Chilling Foreshore

The Chilling coastline (Fareham) is located within North Solent Shoreline Management Plan (NSSMP) unit 5B03 (Meon Road, Titchfield Haven to Hook Park). These sandy, gravel cliffs are largely undefended, and therefore undergo natural coastal erosion, creating sediment to feed the adjacent beaches along this frontage. The frontage includes some private defences in the form of gabion baskets and a slipway, they are owned and maintained by various landowners, including Solent Breezes Holiday Park, individual chalet owners and the National Grid. These are not the responsibility of Fareham Borough Council. 

Short Term Issues

The area is prone to periodic cliff falls, and the public should keep away from the cliff edge and cliff toe. The sea defences here are vulnerable to damage, requiring significant work by the respective private landowners to make these areas stable and safe. If no action is undertaken by the landowner, then erosion will continue leaving the chalets at risk of collapse, as well as causing significant health and safety hazards to those walking above and below the cliff edge. The private landowners are also encouraged to seek professional guidance on short-term and long-term coastal management adaption options for their land. 

In the event of sea defence failure, landowners are advised to:

  • Close off the failed sea defences to the public, residents and holiday makers.
  • Consider urgent works to make safe existing / intact defences, remove all failed sections and address immediate erosion risk.
  • Clear the foreshore of unsafe debris immediately and make safe for public, residents and holiday makers.
  • Seek guidance on coastal management options.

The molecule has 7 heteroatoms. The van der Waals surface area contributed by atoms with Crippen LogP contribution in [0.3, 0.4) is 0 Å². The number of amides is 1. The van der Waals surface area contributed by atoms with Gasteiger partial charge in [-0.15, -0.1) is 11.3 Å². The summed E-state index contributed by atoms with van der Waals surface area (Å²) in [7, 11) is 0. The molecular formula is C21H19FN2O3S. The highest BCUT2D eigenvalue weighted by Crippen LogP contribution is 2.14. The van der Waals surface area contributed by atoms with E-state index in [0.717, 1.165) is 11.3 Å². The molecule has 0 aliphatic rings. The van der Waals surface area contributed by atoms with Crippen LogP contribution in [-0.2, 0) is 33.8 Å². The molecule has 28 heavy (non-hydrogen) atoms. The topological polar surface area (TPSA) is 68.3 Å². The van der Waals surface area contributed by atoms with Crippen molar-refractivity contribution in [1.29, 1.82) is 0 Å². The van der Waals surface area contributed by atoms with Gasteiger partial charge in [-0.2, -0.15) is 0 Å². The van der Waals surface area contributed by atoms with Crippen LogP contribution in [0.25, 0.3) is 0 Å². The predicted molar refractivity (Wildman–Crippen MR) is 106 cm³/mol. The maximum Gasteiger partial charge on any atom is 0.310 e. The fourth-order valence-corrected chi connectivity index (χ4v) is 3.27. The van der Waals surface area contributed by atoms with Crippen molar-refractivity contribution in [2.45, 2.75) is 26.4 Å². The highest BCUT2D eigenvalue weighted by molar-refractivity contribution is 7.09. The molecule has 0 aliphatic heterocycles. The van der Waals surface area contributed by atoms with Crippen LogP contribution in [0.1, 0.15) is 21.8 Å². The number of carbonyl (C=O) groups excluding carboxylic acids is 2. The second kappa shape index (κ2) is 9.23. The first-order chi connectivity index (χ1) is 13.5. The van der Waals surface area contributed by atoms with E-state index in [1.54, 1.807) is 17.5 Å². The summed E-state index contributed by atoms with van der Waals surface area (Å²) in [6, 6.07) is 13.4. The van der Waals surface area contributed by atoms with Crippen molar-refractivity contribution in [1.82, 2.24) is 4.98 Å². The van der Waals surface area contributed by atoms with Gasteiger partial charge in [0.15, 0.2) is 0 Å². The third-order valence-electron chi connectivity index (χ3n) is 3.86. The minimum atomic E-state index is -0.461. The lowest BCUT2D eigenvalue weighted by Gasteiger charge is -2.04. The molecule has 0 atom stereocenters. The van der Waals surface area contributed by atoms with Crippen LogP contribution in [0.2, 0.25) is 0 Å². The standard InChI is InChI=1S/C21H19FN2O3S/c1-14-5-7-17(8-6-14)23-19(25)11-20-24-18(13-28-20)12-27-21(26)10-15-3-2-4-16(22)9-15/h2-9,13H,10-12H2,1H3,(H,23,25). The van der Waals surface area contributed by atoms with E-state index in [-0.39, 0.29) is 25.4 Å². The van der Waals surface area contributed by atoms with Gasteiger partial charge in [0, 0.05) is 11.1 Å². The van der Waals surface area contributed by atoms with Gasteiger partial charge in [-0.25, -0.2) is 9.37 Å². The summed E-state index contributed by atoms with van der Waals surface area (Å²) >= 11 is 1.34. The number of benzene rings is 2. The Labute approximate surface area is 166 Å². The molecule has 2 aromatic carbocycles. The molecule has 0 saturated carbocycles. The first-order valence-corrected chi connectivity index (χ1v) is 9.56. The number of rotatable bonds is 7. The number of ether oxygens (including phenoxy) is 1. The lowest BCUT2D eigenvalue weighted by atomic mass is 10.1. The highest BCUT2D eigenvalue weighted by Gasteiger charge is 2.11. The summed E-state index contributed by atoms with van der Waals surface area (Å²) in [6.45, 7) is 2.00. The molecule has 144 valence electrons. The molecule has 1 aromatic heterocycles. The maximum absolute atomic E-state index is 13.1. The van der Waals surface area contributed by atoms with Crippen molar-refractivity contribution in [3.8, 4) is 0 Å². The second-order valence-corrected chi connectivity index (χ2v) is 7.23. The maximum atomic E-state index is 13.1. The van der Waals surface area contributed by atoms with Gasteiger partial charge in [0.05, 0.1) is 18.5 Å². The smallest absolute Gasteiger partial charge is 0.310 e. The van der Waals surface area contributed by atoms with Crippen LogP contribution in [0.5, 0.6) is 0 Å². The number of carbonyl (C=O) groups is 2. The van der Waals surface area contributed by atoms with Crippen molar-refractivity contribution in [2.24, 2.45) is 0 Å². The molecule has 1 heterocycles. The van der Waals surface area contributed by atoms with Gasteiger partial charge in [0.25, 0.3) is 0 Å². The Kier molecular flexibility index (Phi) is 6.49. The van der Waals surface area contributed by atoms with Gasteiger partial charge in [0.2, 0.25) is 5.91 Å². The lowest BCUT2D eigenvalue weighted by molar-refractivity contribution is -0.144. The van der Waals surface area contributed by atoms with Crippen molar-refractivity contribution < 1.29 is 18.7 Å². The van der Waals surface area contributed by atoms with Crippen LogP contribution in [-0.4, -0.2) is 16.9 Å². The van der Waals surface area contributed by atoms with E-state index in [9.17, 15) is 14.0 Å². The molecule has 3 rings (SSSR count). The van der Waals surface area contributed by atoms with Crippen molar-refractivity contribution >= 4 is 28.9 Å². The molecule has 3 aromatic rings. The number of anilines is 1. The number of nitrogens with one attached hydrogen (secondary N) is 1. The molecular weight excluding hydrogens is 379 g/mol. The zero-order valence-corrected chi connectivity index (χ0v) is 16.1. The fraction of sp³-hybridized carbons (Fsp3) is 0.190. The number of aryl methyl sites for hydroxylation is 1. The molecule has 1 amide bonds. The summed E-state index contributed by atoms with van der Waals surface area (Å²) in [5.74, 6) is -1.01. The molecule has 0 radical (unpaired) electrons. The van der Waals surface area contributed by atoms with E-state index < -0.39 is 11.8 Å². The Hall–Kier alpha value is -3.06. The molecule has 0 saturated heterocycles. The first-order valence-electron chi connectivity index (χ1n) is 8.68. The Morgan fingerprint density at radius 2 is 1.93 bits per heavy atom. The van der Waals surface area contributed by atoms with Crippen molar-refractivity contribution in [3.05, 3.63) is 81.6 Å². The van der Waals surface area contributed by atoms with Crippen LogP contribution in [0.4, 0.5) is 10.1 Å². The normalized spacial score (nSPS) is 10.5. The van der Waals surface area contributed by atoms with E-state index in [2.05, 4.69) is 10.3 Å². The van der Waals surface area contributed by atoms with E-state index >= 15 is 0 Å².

Click here to view the Chilling foreshore briefing note May 2022

Longer Term Issues

A Coastal Change Management Area (CCMA) has been designated on this frontage as part of Fareham Borough Council’s Local Plan, extending from Hook Park to Meon Shore. 

CCMAs are defined as areas which are likely to be affected by coastal change, such as physical change to the shoreline through erosion, coastal landslip, permanent inundation or coastal accretion. 

Any planning application for proposed development within a CCMA also needs to be accompanied by a Coastal Change Vulnerability Assessment (CCVA), demonstrating that the proposed development will be safe over the course of its lifetime and will not adversely impact upon coastal processes.

There is a need for landowners to consider more appropriate longer-term solutions to adapt to the frequently changing coastline in this environment, to manage the impacts of climate change in a sustainable way and minimise negative consequences.

Coastal Monitoring

3.1 Channel Coastal Observatory

The Channel Coastal Observatory (CCO) coordinate the Southeast Regional Monitoring Programme on behalf of the Southern Coastal Group, funded by Defra and in partnership with Local Authorities and the Environment Agency (EA). 

The programme provides consistent, regular monitoring of coastal processes, cliffs and coastal change, the data from which informs appropriate coastal management options and is publicly available on their webpage.  

3.2 National Coastal Erosion Risk Map

The EA’s National Coastal Erosion Risk Map provides information on predicted erosion rates in the Short- (up to 2025), Medium- (2025 to 2055) and Long-Term (2055 to 2105) for England.